Reached by phone yesterday, his mother, Lourdes Navarro, declined to comment, as did his sister, Suzy Dunand. His nephew, Joe, an aspiring baseball player at Gulliver Prep, answered the door at the family’s home in a gated neighborhood in Kendall, where a maid was washing the glass front door.
“I really can’t say anything,’’ he said, as phones rang repeatedly inside the house.
Rich Hofmann, Rodriguez’s high school coach at Westminster Christian in Miami, said it was a sad day.
“Each one of us, depending on where we are in our lives, have decisions to make and we have to live with them. Unfortunately, he has to live with his and that will be his legacy.’’
Rodriguez, who had been rehabbing with a minor league affiliate of the Yankees until Monday’s call-up to the majors, has accused MLB and the franchise of sabotaging his career so that the Yankees won’t have to pay him the balance of his contract, estimated at about $60 million.
For several weeks, MLB had been rumored to be considering a lifetime ban under a provision in the players’ agreement that permits discipline for conduct that is detrimental to the interests of the game. In the end, it’s likely that Selig realized it would have been difficult to make a lifetime ban stick on appeal.
Though the players union has cooperated with baseball in its effort to clean up the sport — and has supported the suspensions — Executive Director Michael Weiner said the union would defend Rodriguez because Selig did not “act appropriately’’ in his case. Weiner did not elaborate.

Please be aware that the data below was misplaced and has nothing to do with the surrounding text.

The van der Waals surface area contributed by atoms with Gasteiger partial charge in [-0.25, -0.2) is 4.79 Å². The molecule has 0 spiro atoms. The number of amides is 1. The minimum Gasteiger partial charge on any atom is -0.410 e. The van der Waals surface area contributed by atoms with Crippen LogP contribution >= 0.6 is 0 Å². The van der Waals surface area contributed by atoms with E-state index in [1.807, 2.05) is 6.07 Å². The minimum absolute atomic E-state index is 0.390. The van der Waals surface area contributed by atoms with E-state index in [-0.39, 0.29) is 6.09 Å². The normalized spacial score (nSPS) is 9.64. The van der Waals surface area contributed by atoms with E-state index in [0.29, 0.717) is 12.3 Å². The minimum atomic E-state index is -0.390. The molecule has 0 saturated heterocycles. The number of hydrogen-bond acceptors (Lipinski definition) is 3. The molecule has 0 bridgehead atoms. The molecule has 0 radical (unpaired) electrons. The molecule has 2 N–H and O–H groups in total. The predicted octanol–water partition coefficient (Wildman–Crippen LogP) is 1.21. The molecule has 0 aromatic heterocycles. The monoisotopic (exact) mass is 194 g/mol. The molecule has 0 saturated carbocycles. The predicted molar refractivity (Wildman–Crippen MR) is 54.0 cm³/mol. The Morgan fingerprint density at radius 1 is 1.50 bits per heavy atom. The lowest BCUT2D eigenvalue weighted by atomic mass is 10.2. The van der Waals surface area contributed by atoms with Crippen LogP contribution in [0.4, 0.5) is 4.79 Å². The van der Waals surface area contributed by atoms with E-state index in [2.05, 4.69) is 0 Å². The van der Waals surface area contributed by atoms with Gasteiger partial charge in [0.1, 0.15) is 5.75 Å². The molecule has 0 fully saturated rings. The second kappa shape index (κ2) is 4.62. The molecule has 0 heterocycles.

The scandal broke in late January when one of Bosch’s partners, Porter Fischer, went to Miami New Times with records containing the names of major leaguers and other athletes who were buying steroids, testosterone and other prescription-only substances from the clinic. After the newspaper published the story, MLB launched an all-out campaign to build cases against the players.
In March, MLB filed a civil lawsuit in Miami-Dade Circuit Court against Bosch and others, alleging that they conspired to assist ballplayers in violating the terms of the union’s collective bargaining agreement. MLB was able to use the lawsuit as a tool to force witnesses to give depositions and other evidence against the players. An MLB spokesman said Monday that the lawsuit would remain active.
Players who received 50-game suspensions in addition to Cabrera, Cruz and Peralta were: Philadelphia Phillies pitcher Antonio Bastardo; New York Yankees catcher Francisco Cervelli; pitcher Fautino De Los Santos of the Double-A San Antonio Missions, a San Diego Padres affiliate; pitcher Sergio Escalona, of the Double-A Corpus Christi Hooks, a Houston Astros affiliate; outfielder Fernando Martinez, of the Triple-A Scranton/Wilkes-Barre RailRiders, a Yankees affiliate; catcher Jesus Montero of the Triple-A Tacoma Rainiers, a Seattle Mariners affiliate; free agent pitcher Jordan Norberto; outfielder Cesar Puello of the Double-A Binghamton Mets, a New York Mets affiliate; and infielder/outfielder Jordany Valdespin, of the Triple-A Las Vegas 51s, also a Mets affiliate.
Norberto’s suspension will be effective once he signs with another major league organization.
Toronto Blue Jays outfielder Melky Cabrera, Oakland Athletics pitcher Bartolo Colon and Padres catcher Yasmani Grandal, all of whom already have served 50-game suspensions as a result of violations stemming from their connections to Biogenesis, will not receive additional discipline.
MLB’s investigation found no violations by Washington Nationals pitcher Gio Gonzalez or Baltimore Orioles infielder Danny Valencia, both of whom had previously been linked to the clinic.
The latest suspensions follows the July 22 ban of Ryan Braun of the Milwaukee Brewers, a former University of Miami standout who was suspended for the rests of this season.